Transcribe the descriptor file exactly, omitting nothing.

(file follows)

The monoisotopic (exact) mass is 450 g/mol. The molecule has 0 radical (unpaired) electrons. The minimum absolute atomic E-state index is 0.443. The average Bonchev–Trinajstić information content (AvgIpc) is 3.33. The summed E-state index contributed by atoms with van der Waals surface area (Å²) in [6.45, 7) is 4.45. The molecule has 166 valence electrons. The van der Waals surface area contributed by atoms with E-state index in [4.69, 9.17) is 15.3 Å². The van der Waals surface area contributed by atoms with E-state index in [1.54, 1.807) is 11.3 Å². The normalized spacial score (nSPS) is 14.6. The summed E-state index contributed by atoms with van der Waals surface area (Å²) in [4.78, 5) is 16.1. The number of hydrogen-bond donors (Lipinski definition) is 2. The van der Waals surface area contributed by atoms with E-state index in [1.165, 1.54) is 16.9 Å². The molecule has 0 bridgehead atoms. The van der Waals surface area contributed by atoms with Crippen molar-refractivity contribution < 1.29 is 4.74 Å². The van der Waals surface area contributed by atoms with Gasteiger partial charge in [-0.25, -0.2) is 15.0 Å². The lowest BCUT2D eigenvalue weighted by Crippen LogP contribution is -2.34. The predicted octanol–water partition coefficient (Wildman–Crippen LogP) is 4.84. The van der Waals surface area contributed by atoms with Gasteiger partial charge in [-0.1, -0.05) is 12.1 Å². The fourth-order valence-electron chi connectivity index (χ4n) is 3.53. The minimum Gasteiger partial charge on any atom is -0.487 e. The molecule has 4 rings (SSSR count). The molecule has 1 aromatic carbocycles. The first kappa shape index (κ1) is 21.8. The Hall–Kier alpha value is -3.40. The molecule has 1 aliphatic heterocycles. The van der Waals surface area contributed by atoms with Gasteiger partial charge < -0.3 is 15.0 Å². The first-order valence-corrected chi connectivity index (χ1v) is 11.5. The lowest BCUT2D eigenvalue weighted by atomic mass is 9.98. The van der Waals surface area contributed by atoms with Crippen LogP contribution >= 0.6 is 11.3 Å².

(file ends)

The monoisotopic (exact) mass is 450 g/mol. The molecule has 0 radical (unpaired) electrons. The minimum absolute atomic E-state index is 0.443. The average Bonchev–Trinajstić information content (AvgIpc) is 3.33. The summed E-state index contributed by atoms with van der Waals surface area (Å²) in [6.45, 7) is 4.45. The molecule has 166 valence electrons. The van der Waals surface area contributed by atoms with E-state index in [4.69, 9.17) is 15.3 Å². The van der Waals surface area contributed by atoms with E-state index in [1.54, 1.807) is 11.3 Å². The normalized spacial score (nSPS) is 14.6. The summed E-state index contributed by atoms with van der Waals surface area (Å²) in [4.78, 5) is 16.1. The number of hydrogen-bond donors (Lipinski definition) is 2. The van der Waals surface area contributed by atoms with E-state index in [1.165, 1.54) is 16.9 Å². The molecule has 0 bridgehead atoms. The van der Waals surface area contributed by atoms with Crippen molar-refractivity contribution < 1.29 is 4.74 Å². The van der Waals surface area contributed by atoms with Gasteiger partial charge in [-0.25, -0.2) is 15.0 Å². The lowest BCUT2D eigenvalue weighted by Crippen LogP contribution is -2.34. The predicted octanol–water partition coefficient (Wildman–Crippen LogP) is 4.84. The van der Waals surface area contributed by atoms with Gasteiger partial charge in [-0.1, -0.05) is 12.1 Å². The fourth-order valence-electron chi connectivity index (χ4n) is 3.53. The minimum Gasteiger partial charge on any atom is -0.487 e. The molecule has 4 rings (SSSR count). The molecule has 1 aromatic carbocycles. The first kappa shape index (κ1) is 21.8. The Hall–Kier alpha value is -3.40. The molecule has 1 aliphatic heterocycles. The van der Waals surface area contributed by atoms with Gasteiger partial charge < -0.3 is 15.0 Å². The first-order valence-corrected chi connectivity index (χ1v) is 11.5. The lowest BCUT2D eigenvalue weighted by atomic mass is 9.98. The van der Waals surface area contributed by atoms with Crippen LogP contribution >= 0.6 is 11.3 Å².